Eyes Wide Shut (1999)
Written by Stanley Kubrick & Frederic Raphael
Directed by Stanley Kubrick
The final film from Stanley Kubrick came twelve years after his previous picture, Full Metal Jacket. The expectations are high, and close friends and family of the director have said he really felt the pressure of making a great film because of the standards he’d set for himself. I never had the privilege of going to a new Kubrick film in the theater, I was eighteen when Eyes Wide Shut was released and hadn’t yet fully developed in my understanding of cinema. From what I read from older film fans & critics, a Kubrick movie was met with humming anticipation. These heightened expectations will inevitably lead to disappointment because they put so much of the viewer’s demands on what the piece of art should be. However, contemporary reevaluations of Eyes Wide Shut have redeemed a beautiful send-off for one of our great masters in the craft.
Dr. Bill and Alice Harford (Tom Cruise & Nicole Kidman) are New York City residents who live comfortably in Manhattan. They attend a Christmas party at the home of one of Bill’s wealthy patients, Victor Ziegler (Sydney Pollack). During the party, an older man tries to seduce Alice while Bill attends to a woman having a drug overdose whom Victor slipped upstairs to have sex with. Later that night, the couple put their daughter to bed and smoke a joint, which leads to a heated conversation about sexuality and temptation. Alice reveals that she went to the very edge of going to bed with a stranger she saw in a hotel once and even thinks about the man when she has sex with Bill. Bill is taken aback as he carried the view that it was men who are inherently sexually aggressive, and women are rewarded for indulging men.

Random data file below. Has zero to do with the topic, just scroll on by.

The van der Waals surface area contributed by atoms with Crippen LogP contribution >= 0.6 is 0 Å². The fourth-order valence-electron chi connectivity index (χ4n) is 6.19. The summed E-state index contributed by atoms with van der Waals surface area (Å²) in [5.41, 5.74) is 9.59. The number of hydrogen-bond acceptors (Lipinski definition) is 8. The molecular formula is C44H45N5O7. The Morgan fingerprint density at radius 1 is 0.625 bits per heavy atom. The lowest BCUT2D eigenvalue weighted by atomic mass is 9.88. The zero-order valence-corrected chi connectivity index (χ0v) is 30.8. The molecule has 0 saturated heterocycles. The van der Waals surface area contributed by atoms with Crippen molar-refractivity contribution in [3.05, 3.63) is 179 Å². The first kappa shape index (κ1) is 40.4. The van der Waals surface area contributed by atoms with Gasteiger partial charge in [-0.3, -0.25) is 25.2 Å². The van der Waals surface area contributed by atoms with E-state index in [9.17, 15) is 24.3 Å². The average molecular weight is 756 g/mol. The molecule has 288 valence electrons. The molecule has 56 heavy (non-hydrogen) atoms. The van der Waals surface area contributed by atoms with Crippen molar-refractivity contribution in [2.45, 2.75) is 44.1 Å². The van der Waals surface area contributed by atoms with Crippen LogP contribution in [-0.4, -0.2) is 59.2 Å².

Their evening is interrupted by a call that one of Bill’s colleagues has passed away and so he goes over to console the family. This excursion into the night leads to a dreamlike odyssey through the streets of the city. Bill meets a host of odd people and familiar faces, eventually leading him to a party at a manor outside of New York City. The attendants are masked, and everything has an air of the occult, guests participating in anonymous public sexy and orgies with each other. Bill’s paranoia increases after he leaves the party, finding himself unable to trust the world around him and unable to stop imagining his wife with that stranger from years ago.
Eyes Wide Shut was released after Kubrick died, and he never got to edit the final cut of the project. The film was finished as close to his specifications as possible, but we have a Kubrick film, the only one other than Spartacus, where the editing was out of his hands. The picture was marketed and subsequently misinterpreted as an “erotic thriller” by critics leading to a lot of confusion. If you look at the movies that fell into that category in the 1990s, Eyes Wide Shut did not fit that definition and was about much more profound themes than those films. Classifying Kubrick movies to a specific genre is near impossible because he blends so much in a single production or outright defies the genre expectations. I enjoy one critic’s view that 2001 is not science fiction; instead, it’s “science inevitability.” Eyes Wide Shut, therefore, is something an “erotic allegory” with its impressionistic plot structure and themes.